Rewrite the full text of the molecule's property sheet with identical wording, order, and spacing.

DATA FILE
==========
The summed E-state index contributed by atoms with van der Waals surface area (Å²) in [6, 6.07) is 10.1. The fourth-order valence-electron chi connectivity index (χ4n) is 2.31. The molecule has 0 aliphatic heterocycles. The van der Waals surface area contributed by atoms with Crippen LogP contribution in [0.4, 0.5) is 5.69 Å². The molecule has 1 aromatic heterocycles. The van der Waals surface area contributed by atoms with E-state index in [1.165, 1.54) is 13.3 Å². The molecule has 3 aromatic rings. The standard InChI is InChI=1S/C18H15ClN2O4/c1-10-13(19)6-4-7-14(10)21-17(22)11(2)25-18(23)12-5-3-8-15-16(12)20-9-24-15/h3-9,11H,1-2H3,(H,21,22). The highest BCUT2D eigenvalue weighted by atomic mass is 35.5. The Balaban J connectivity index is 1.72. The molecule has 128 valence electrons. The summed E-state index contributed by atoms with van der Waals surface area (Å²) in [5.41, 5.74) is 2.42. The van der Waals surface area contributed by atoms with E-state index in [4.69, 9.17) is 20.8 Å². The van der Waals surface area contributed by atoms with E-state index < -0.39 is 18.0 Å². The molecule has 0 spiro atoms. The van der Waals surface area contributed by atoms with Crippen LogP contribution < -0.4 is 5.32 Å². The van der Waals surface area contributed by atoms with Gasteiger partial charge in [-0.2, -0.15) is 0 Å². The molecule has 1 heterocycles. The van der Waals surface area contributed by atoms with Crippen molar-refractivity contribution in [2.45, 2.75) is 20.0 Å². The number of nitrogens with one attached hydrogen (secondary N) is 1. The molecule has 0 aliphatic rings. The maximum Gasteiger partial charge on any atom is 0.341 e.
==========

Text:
The summed E-state index contributed by atoms with van der Waals surface area (Å²) in [6, 6.07) is 10.1. The fourth-order valence-electron chi connectivity index (χ4n) is 2.31. The molecule has 0 aliphatic heterocycles. The van der Waals surface area contributed by atoms with Crippen LogP contribution in [0.4, 0.5) is 5.69 Å². The molecule has 1 aromatic heterocycles. The van der Waals surface area contributed by atoms with E-state index in [1.165, 1.54) is 13.3 Å². The molecule has 3 aromatic rings. The standard InChI is InChI=1S/C18H15ClN2O4/c1-10-13(19)6-4-7-14(10)21-17(22)11(2)25-18(23)12-5-3-8-15-16(12)20-9-24-15/h3-9,11H,1-2H3,(H,21,22). The highest BCUT2D eigenvalue weighted by atomic mass is 35.5. The Balaban J connectivity index is 1.72. The molecule has 128 valence electrons. The summed E-state index contributed by atoms with van der Waals surface area (Å²) in [5.41, 5.74) is 2.42. The van der Waals surface area contributed by atoms with E-state index in [4.69, 9.17) is 20.8 Å². The van der Waals surface area contributed by atoms with E-state index < -0.39 is 18.0 Å². The molecule has 0 spiro atoms. The van der Waals surface area contributed by atoms with Crippen LogP contribution < -0.4 is 5.32 Å². The van der Waals surface area contributed by atoms with Gasteiger partial charge in [-0.2, -0.15) is 0 Å². The molecule has 1 heterocycles. The van der Waals surface area contributed by atoms with Crippen molar-refractivity contribution in [2.45, 2.75) is 20.0 Å². The number of nitrogens with one attached hydrogen (secondary N) is 1. The molecule has 0 aliphatic rings. The maximum Gasteiger partial charge on any atom is 0.341 e.